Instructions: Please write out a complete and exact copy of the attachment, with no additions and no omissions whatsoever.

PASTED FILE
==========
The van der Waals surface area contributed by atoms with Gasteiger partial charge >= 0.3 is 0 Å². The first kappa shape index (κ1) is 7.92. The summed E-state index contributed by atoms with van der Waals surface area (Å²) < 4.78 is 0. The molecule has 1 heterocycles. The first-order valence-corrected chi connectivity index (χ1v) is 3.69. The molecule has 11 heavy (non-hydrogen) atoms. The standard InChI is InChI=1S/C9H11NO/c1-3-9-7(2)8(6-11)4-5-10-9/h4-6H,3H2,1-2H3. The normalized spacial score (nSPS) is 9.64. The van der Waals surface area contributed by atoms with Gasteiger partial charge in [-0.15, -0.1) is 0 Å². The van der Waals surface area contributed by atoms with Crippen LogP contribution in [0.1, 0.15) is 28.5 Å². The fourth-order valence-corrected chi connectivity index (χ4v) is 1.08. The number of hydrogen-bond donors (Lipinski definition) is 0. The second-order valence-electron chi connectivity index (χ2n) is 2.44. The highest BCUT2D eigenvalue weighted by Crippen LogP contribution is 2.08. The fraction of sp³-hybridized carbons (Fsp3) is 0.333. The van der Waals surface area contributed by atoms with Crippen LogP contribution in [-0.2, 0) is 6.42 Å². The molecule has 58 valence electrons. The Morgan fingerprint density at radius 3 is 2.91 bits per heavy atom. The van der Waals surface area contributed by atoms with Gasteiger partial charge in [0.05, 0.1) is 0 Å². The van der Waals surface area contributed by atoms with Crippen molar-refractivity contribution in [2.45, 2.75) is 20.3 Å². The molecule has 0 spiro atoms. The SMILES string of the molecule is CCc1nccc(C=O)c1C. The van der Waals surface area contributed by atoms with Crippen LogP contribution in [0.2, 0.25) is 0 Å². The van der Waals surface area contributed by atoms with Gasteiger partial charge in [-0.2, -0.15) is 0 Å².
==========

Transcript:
The van der Waals surface area contributed by atoms with Gasteiger partial charge >= 0.3 is 0 Å². The first kappa shape index (κ1) is 7.92. The summed E-state index contributed by atoms with van der Waals surface area (Å²) < 4.78 is 0. The molecule has 1 heterocycles. The first-order valence-corrected chi connectivity index (χ1v) is 3.69. The molecule has 11 heavy (non-hydrogen) atoms. The standard InChI is InChI=1S/C9H11NO/c1-3-9-7(2)8(6-11)4-5-10-9/h4-6H,3H2,1-2H3. The normalized spacial score (nSPS) is 9.64. The van der Waals surface area contributed by atoms with Gasteiger partial charge in [-0.15, -0.1) is 0 Å². The van der Waals surface area contributed by atoms with Crippen LogP contribution in [0.1, 0.15) is 28.5 Å². The fourth-order valence-corrected chi connectivity index (χ4v) is 1.08. The number of hydrogen-bond donors (Lipinski definition) is 0. The second-order valence-electron chi connectivity index (χ2n) is 2.44. The highest BCUT2D eigenvalue weighted by Crippen LogP contribution is 2.08. The fraction of sp³-hybridized carbons (Fsp3) is 0.333. The van der Waals surface area contributed by atoms with Crippen LogP contribution in [-0.2, 0) is 6.42 Å². The molecule has 58 valence electrons. The Morgan fingerprint density at radius 3 is 2.91 bits per heavy atom. The van der Waals surface area contributed by atoms with Gasteiger partial charge in [0.05, 0.1) is 0 Å². The van der Waals surface area contributed by atoms with Crippen molar-refractivity contribution in [2.45, 2.75) is 20.3 Å². The molecule has 0 spiro atoms. The SMILES string of the molecule is CCc1nccc(C=O)c1C. The van der Waals surface area contributed by atoms with Crippen LogP contribution in [0.2, 0.25) is 0 Å². The van der Waals surface area contributed by atoms with Gasteiger partial charge in [-0.2, -0.15) is 0 Å².